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Rio Grand – “I Love Beer”

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Honestly, I’m not sure there are 250-400 words to say about Rio Grand’s “I Love Beer” without padding it with this unnecessary sentence. The song is exactly what you’d expect it to be—a cheerful ode to ale—no more no less. Truth is, I might even admit to enjoying this ditty a little after a few of the titular beverages.

While I don’t fancy a song about the nectar of the Missouri gods being the country equivalent of Shakespeare, it might be nice to hear a unique angle every now and then. That’s not to be in “I Love Beer” which stumbles out of the gate with a laundry list of things the singer hates, including the rising price of gas and the falling value of the stock market (perhaps Rio Grand hasn’t been watching the ticker lately).

This is of course the logical set up for the chorus to fill us in on what the narrator loves: Hooray, beer!

Verse two moves on to another clichéd country songwriting device: name-checking. Willie likes the green stuff and Bocephus likes the whiskey, but Rio Grand loves beer!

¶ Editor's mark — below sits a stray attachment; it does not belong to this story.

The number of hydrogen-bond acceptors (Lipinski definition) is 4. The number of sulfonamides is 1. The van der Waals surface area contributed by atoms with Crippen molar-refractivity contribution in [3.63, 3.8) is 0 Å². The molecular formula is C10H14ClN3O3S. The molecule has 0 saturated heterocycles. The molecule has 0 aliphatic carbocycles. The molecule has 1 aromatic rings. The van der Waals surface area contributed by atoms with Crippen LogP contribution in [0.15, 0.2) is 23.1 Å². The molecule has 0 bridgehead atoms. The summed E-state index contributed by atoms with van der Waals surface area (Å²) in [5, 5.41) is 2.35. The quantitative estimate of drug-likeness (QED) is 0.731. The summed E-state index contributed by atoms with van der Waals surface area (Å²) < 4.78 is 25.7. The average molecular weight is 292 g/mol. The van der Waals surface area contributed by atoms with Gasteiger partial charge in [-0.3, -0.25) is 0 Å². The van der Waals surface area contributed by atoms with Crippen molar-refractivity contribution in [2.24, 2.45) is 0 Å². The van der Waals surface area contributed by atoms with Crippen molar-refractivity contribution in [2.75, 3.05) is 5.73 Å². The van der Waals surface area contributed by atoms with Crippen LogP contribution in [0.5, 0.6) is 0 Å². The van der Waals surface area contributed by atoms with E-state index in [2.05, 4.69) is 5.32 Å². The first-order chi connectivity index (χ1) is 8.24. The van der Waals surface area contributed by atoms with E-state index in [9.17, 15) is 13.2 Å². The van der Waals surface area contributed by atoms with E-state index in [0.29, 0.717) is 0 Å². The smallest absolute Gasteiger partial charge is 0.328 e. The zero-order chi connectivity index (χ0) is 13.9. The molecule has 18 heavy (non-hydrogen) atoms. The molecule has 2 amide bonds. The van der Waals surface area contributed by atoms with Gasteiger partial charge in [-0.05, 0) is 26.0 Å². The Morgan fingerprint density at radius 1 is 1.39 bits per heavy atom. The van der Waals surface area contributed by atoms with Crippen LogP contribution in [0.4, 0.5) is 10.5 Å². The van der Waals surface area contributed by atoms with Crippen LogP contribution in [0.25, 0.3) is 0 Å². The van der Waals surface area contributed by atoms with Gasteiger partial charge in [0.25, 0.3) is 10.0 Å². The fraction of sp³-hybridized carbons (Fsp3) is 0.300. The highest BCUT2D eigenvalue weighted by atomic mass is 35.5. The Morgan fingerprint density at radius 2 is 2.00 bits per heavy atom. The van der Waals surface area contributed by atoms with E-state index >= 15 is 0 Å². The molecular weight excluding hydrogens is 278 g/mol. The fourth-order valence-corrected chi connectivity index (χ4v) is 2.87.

Duly noted, guys.

Perhaps in 20 years, a country song will name-drop Rio Grand thusly: “I love you like Rio Grand loves beer!” It’s only fair.

“I Love Beer” gets no more innovative beyond that point, but playing devil’s advocate here, there’s something to be said for catering to your audience. A three-chord cranking honky tonk band’s average fan isn’t looking for poetry or experimentation in his music. He works hard, loves hard, hates paying bills and has a deep and abiding affection for yeast-fermented malt flavored with hops.

I can certainly empathize with those sentiments.

Country girls who are prone to singing along with “Hell Yeah,” or cowboys who really got a kick out of “Pretty Good at Drinking Beer” are going to love this. It’s for them anyway. The balance of the population should probably steer clear, as the middle ground of opinion on this song will likely be about as wide as a postage stamp.

Tallying up my bottom line: The weak development of the theme makes it difficult to appreciate the song’s simple charm. The responsibility inherent to my position as a fun-hating blogger is the tiebreaker, so this one scores a down-turned thumb.

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